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It's tempting to think of the light as a little ball (the photon), and since little balls have a definite position the little ball has to be in a superposition of a state where it goes through one slit and a state where it goes through the other. However this is not a good description of what actually happens. The light is not a photon, and it's not a wave ...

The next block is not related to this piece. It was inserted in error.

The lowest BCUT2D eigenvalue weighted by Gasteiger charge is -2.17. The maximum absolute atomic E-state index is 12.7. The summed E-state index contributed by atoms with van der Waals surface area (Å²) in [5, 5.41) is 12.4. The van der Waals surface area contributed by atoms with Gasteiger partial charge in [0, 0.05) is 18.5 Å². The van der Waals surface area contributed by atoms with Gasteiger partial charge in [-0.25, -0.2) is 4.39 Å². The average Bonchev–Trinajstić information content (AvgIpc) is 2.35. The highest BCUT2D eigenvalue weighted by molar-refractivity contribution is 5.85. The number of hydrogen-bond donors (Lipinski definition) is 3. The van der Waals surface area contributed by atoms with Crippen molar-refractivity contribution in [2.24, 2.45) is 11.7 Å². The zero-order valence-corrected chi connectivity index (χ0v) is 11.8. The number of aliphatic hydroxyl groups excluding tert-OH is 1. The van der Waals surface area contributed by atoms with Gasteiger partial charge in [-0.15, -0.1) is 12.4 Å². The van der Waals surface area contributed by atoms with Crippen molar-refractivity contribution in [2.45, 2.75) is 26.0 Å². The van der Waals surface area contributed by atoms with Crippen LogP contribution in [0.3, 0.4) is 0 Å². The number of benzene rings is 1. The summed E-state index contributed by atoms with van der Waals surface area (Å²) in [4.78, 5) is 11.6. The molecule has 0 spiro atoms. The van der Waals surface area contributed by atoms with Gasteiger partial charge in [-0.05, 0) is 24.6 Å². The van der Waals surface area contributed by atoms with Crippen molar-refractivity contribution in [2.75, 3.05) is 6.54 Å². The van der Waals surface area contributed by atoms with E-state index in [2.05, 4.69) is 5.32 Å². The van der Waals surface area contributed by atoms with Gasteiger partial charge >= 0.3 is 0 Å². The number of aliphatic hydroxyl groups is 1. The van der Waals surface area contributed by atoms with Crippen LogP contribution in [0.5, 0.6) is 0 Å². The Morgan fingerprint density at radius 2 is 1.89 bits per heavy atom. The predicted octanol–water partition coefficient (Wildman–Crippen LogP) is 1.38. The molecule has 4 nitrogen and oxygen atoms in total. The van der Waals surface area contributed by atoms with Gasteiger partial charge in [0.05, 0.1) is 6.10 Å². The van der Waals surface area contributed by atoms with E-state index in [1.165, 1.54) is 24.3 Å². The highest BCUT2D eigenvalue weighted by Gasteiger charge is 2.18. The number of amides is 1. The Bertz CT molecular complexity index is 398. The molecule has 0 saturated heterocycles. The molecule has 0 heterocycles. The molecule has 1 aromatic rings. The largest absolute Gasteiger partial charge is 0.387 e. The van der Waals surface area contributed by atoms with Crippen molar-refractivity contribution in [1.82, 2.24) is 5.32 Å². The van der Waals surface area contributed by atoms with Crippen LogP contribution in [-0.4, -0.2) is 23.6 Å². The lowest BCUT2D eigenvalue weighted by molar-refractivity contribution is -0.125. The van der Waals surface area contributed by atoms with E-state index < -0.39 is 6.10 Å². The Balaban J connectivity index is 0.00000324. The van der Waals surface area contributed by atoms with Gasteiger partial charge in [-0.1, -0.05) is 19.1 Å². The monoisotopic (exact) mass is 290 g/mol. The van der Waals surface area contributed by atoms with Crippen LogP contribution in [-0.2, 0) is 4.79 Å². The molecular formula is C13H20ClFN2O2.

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Absolutely. If Compton scattering occurred in first order in $e$, the only contributing diagram would be the obvious one. Say we're in a frame with the electron initially at rest and an incoming photon in the $z$ direction. Then the electron 4-momentum is $$p^\mu_{\text{in}} = (m,0,0,0)$$ while the photon 4-momentum is $$k^\mu_{\text{in}} = ... 9 The claim that during the experiment they let the detector on but did not stored the data so it showed waves, only when they stored the data it showed as particle. is inaccurate and inconsistent with quantum mechanics. In a double-slit experiment, any device that can even in principle provide which-way information will destroy the interference ... 8 Even if the laser had perfectly reflecting, i.e. lossless, mirrors at either end of the cavity, and both ends were sealed so no light could escape it would still require a continual power input. That's because excited atoms/molecules can decay by mechanisms that don't involve a photon e.g. collisional de-excitation. The lost energy goes into heating up the ... 5 The E=mc^2 formula only applies to an object at rest, and light is never at rest. You want to use the more general formula: E^2={m_0}^2c^4+p^2c^2 Then you can set the mass to zero. E=pc What this says is that light has momentum, which is related to its energy. 5 If we assume you are a sphere in space, at the same distance from the sun as Earth, then we can calculate the heat absorbed - and we can calculate how hot you need to be so heat in = heat out (assuming uniform surface temperature, and radiative heat transfer only). For this, we need the Stefan-Boltzmann expression for total emission at a given temperature: ... 4 Have a look at my answer to Slit screen and wave-particle duality because this covers a lot of topics relevant to your question. You're correct that if we imagine the photon as a little ball then if the arms of the interferometer are different lengths the two "halves" of the little ball cannot arrive at the detector at the same time. But this is not how the ... 4 You are correct in one thing: if an atom in an isotropic medium spontaneously emits a photon, it can do so in any direction at all, and the overall emission will be evenly spread over the unit sphere. However, lasers work using stimulated emission, which is slightly different: if an atom is excited, you can induce it to emit its energy by shining an initial ... 2 A laser is just a thin slice from the spectrum of light. Is it more efficient compared to the visible spectrum of light? It depends on the frequency of the laser and how efficiently the solar panel can turn light of that frequency into electrical energy. If a solar panel would operate better/best with light of a certain frequency, using a laser with that ... 2 It would certainly require a material that allows electron release from energies lower than those of the visible spectrum. The energy of a wave is given by E=hf where h is the planck constant (6.63 x 10^-34) and f is the frequency. The wavelengths of IR light range from 0.001 m to 750 x 10^-9 m. (Hyperphysics.com, infrared) Using this knowledge you can get ... 2 When one says "photon" one is in the quantum mechanical frame. Quantum mechanics does not follow the rules of classical mechanics if one tries to consider the photon one classical entity, like a bag of energy flowing. The photon is a point like elementary particle in the standard model, it has no extent and when it hits the detector it registers at a ... 2 Suppose you are using a CCD or a photographic plate to record your image. The interaction with the light occurs when the detector absorbs a photon, and this happens at a point. So the image is built up from a collection of points - one for each photon that is detected. In everyday life, e.g. taking pictures with the CCD in your phone, the intensity of the ... 2 Using a process called interference, we can find wavelength, because the way that waves interfere is reliant of wavelength. Interference is based off of two key principles of waves: they are made up of peaks and troughs. When troughs overlap, they go lower. When peaks overlap, thy go higher. When a peak meets a trough, they cancel. Of course, the positions ... 2 When you have only one electron then \Delta S=0 makes intuitive sense: you can change the angular momentum l of the atom by changing it's internal structure (by pushing the electron in "another orbit" if you will), while you certainly can't change the internal structure of the electron to change s. Would it be possible to change s then you could ... 2 Q1: For photons of energies much less gamma rays, the quantum mechanical photon-photon interaction is negligible. This is consistent with the classical electrodynamic description where the principle of superposition holds (electromagnetic waves pass through each other unchanged, as well as through electric/magnetic fields). Q2: in reality, charge is defined ... 2 Theoretically yes, the laser principle does not consume any material. There is a light source that excites the electrons in the material to higher levels, they deexcite to some intermediate one, here the avalanche of photons appears producing the laser light and leaving the electrons in the ground state. And you can repeat the process without a loss. 2 The maxwellian wave is an emergent phenomenon from a great multitude of photons with the frequency of the maxwellian wave. This is explained in this blog entry by Lubos Motl. I will give you my experimentalist's interpretation of this: A photon as a quantum mechanical entity has a wavefunction. This wavefunction is a solution of a form of Maxwell's ... 2 We know that solar cells generate electricity by utilizing the energy of the photon, This is an every day language, electricity. It means things electrical in general every day language. but how does it generate electricity forever? What is generated when the photons hit any material, is heat, and the sun's energy is at maximum 1300Watts per ... 2 What they actually measured was not particle behavior. It was just a quantized energy transfer to the probing electrons. That corresponds to the absorption of individual photons, but it doesn't mean the Surface Plasmon Polariton (SPP) field was acting as a particle. It just interacted locally with the electron, as it must. Typically particle-like behavior ... 1 To understand how light is affected by gravity, it helps to think of light as energy. So let's ask a basic question: when it come to light, what is energy? By the Planck-Einstein relation, we know$$E = h \nu$$where \nu is the frequency of the light and h is Planck's constant. So when we talk about the energy of light, keep that in mind. Also note ... 1 You start with$$ E' = \frac{E-up}{\sqrt{1-u^2/c^2}} = \\ \frac{E-up}{\sqrt{(1-u/c)(1+u/c)}}. $$You know that p = \frac{E}{c}, so$$ \frac{E-uE/c}{\sqrt{(1-u/c)(1+u/c)}} = \\ \frac{E(1-u/c)}{\sqrt{(1-u/c)(1+u/c)}} = \\ \frac{E\sqrt{1-u/c}}{\sqrt{1+u/c}} = \frac{E\sqrt{c-u}}{\sqrt{c+u}}, $$now using E = hf,$$ f' = f\sqrt{\frac{c-u}{c+u}}. ...